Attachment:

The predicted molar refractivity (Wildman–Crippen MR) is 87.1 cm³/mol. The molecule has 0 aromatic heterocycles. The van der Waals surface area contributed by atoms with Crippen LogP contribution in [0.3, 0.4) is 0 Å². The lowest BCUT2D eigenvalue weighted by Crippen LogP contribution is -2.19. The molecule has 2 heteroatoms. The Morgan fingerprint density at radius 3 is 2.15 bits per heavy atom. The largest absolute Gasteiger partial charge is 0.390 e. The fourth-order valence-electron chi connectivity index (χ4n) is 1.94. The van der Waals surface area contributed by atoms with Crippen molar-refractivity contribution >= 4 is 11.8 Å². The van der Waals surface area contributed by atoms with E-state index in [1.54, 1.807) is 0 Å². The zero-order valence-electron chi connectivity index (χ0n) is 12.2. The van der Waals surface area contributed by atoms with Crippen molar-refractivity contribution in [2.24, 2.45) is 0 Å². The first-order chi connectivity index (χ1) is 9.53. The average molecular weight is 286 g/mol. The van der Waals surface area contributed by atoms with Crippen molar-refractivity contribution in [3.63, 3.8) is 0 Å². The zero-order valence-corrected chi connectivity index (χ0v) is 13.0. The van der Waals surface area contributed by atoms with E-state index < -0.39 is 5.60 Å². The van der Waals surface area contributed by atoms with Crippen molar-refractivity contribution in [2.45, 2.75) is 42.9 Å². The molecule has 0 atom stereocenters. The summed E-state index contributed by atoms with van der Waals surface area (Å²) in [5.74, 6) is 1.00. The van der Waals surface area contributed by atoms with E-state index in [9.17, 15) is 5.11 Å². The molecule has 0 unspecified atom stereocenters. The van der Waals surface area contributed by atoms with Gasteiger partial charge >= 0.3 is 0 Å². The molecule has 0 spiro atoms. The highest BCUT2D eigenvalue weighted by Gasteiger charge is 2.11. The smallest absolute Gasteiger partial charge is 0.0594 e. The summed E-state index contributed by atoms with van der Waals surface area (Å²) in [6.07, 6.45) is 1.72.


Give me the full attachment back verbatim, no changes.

The predicted molar refractivity (Wildman–Crippen MR) is 87.1 cm³/mol. The molecule has 0 aromatic heterocycles. The van der Waals surface area contributed by atoms with Crippen LogP contribution in [0.3, 0.4) is 0 Å². The lowest BCUT2D eigenvalue weighted by Crippen LogP contribution is -2.19. The molecule has 2 heteroatoms. The Morgan fingerprint density at radius 3 is 2.15 bits per heavy atom. The largest absolute Gasteiger partial charge is 0.390 e. The fourth-order valence-electron chi connectivity index (χ4n) is 1.94. The van der Waals surface area contributed by atoms with Crippen molar-refractivity contribution >= 4 is 11.8 Å². The van der Waals surface area contributed by atoms with E-state index in [1.54, 1.807) is 0 Å². The zero-order valence-electron chi connectivity index (χ0n) is 12.2. The van der Waals surface area contributed by atoms with Crippen molar-refractivity contribution in [2.24, 2.45) is 0 Å². The first-order chi connectivity index (χ1) is 9.53. The average molecular weight is 286 g/mol. The van der Waals surface area contributed by atoms with Crippen molar-refractivity contribution in [3.63, 3.8) is 0 Å². The zero-order valence-corrected chi connectivity index (χ0v) is 13.0. The van der Waals surface area contributed by atoms with E-state index < -0.39 is 5.60 Å². The van der Waals surface area contributed by atoms with Crippen molar-refractivity contribution in [2.45, 2.75) is 42.9 Å². The molecule has 0 atom stereocenters. The summed E-state index contributed by atoms with van der Waals surface area (Å²) in [5.74, 6) is 1.00. The van der Waals surface area contributed by atoms with E-state index in [9.17, 15) is 5.11 Å². The molecule has 0 unspecified atom stereocenters. The van der Waals surface area contributed by atoms with Gasteiger partial charge >= 0.3 is 0 Å². The molecule has 0 spiro atoms. The highest BCUT2D eigenvalue weighted by Gasteiger charge is 2.11. The smallest absolute Gasteiger partial charge is 0.0594 e. The summed E-state index contributed by atoms with van der Waals surface area (Å²) in [6.07, 6.45) is 1.72.